As entrepreneurs, business-owners are irrepressibly optimistic – always seeing new opportunities. But it's just as important to have an accurate idea of every potential risk associated with a new opportunity. Otherwise, financial disasters can't be ruled out. As an insurance broker, I'm the professional doom-monger who'll challenge business-owners about their risks.
Although we carry the label of ‘insurance broker’, it’s more correct to see us a risk consultants. After all, that’s exactly what we do: identify as many disaster scenarios as possible and tell the business-owner about them. They usually have the most optimistic scenario in mind. This positive attitude isn’t just a feature of entrepreneurship, it’s also a key requirement for coming up with innovative new ideas. So it’s up to us to point out any issues to them that may pose a risk to achieving their goals.
A risk doesn’t have to be obvious to be relevant. It can be big or small, occur frequently or rarely, have a minor or major impact. The measures adopted are geared to all these possibilities. A risk that occurs frequently requires direct measures. If it occurs rarely, we should look at the potential impact. The probability of a fire breaking out may be small, but the consequences are huge. It can destroy someone’s life’s work in the blink of an eye. What it comes down to is taking measures to minimise the impact. As risk consultants, we offer solutions to real risks so that business-owners can sleep peacefully at night.
We counter the optimism of the entrepreneur with a healthy dose of realism. By asking a series of specific questions. In our role as risk consultants – or rather – as professional defeatist – we present them with a downright pessimistic scenario.
A food company insures itself against business interruption following a fire, for instance. The cover we propose gives the business-owner the assurance that if the worst happens, they’ll receive a sum that will at least cover their overheads. So that – in a catastrophic situation – they can concentrate fully on the recovery. What if we hadn’t warned them seriously enough and they had opted for an indemnity period of 12 months whereas it took two years for their business to recover?
To properly identify the risks involved, we start by asking the business-owner a lot of standard questions. For example: what if they need to find new premises when there are hardly any properties on the market? What if there’s no second-hand machinery available to replace their damaged infrastructure? What if it takes ages to get new licences?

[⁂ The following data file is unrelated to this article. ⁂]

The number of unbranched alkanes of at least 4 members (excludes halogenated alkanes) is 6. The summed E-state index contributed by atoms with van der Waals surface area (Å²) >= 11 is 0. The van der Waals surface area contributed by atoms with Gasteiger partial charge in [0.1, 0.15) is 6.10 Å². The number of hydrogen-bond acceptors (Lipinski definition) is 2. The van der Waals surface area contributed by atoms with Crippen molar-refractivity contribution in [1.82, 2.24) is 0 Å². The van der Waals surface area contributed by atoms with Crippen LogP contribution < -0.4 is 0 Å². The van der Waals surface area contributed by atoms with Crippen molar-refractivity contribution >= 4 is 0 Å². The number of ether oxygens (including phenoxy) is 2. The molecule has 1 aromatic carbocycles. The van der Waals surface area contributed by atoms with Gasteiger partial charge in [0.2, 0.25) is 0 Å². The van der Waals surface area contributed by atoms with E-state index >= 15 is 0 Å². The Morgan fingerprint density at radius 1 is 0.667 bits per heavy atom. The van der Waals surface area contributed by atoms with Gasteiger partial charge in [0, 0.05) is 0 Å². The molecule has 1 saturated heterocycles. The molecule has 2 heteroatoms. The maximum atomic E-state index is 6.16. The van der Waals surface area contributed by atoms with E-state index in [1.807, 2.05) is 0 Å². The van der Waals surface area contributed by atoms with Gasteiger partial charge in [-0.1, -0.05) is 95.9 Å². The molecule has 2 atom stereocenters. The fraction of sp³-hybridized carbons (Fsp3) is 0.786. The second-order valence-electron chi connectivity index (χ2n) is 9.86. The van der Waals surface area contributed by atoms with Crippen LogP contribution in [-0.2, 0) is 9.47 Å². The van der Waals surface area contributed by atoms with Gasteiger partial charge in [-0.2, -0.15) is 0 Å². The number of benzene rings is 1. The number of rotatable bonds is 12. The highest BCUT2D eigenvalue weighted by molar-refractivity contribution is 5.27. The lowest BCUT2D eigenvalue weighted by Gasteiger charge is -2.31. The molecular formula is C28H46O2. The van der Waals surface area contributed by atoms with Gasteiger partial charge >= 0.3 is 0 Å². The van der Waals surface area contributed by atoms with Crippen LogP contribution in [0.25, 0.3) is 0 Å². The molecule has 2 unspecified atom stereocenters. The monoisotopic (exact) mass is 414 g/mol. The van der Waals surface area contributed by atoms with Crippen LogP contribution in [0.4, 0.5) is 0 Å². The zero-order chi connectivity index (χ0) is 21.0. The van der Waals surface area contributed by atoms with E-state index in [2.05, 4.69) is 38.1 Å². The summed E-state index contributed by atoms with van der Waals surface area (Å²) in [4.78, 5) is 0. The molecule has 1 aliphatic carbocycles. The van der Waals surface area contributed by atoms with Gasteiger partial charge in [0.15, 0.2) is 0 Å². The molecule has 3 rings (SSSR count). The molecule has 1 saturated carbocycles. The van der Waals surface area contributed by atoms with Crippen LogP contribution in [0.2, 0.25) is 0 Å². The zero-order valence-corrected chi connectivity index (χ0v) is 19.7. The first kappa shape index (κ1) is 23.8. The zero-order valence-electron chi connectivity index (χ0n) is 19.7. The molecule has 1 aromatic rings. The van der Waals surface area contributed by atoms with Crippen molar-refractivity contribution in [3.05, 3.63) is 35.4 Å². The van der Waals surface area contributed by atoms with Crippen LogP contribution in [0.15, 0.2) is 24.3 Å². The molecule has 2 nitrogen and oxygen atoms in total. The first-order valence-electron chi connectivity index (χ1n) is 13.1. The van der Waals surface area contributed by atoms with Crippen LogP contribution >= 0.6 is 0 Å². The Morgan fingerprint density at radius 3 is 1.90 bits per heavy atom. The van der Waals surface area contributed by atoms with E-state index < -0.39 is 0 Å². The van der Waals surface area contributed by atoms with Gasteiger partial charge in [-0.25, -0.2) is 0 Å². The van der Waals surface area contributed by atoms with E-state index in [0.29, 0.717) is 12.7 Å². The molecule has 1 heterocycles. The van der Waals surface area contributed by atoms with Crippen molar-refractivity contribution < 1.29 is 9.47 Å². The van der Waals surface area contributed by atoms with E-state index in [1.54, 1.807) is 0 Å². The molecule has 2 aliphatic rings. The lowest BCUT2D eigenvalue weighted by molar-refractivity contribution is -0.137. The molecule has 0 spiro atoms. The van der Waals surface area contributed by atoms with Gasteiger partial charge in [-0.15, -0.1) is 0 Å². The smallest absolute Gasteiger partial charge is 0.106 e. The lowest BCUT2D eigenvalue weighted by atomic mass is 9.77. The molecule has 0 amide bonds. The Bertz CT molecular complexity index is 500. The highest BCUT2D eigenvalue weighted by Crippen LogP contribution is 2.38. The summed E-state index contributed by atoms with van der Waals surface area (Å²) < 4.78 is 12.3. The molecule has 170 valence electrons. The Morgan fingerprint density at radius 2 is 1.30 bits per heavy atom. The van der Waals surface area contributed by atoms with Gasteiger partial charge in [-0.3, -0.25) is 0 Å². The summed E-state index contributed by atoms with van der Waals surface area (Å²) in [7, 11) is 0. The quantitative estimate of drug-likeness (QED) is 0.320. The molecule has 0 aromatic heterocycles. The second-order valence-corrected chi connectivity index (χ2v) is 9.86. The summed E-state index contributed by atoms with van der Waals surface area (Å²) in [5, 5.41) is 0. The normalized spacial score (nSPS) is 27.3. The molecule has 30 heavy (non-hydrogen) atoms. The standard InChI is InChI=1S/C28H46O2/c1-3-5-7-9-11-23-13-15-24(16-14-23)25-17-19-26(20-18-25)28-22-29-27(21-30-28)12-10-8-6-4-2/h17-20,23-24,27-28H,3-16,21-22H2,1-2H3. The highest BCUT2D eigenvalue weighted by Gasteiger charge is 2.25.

With these standard questions, we force the business-owner to take a realistic view. It’s also important to bear in mind that not all risks can be covered by insurance. Some things, like existing damage or whether or not a particular product is a success, simply can’t be insured.
Every year Vanbreda Risk & Benefits processes over 30,000 claims. This enables us to spot risks that are dismissed by business-owners as trivial. Or to point out risks to them of which they aren’t yet aware.
The latter category includes cyber risks. Most clients haven’t yet been bothered by them much if at all. But there have already been lots of attacks, often without the business-owner realising what was going on. Competitors have also sometimes struggled with a tricky cyber problem but kept it out of the press. This increases the sense of inviolability of other business-owners operating in the same sector. Even if they have been alerted to the imminent danger. They’ll be less likely to consider a cyber policy if they haven’t been a victim yet.
This illustrates a very common misguided approach: business-owners look to the past, when they should be looking to the future. In the example of cyber crime: the world is becoming increasingly digitalised. There’s a very real chance that you’ll fall victim to such an attack sooner or later. As market leaders, we have an unparalleled view of new trends in the rapidly evolving world of insurance across many areas. Our experts react quickly by developing innovative products to cover or limit new and future risks.
In conclusion: you can inform a business-owner about the risks they run, but it’s always up to them to decide what to do about it. Some say: ‘I know it’s a risk and I’ll learn to live with it.’ Quite right. At least as a professional pessimist, you’ve made them aware of the risk that may be looming.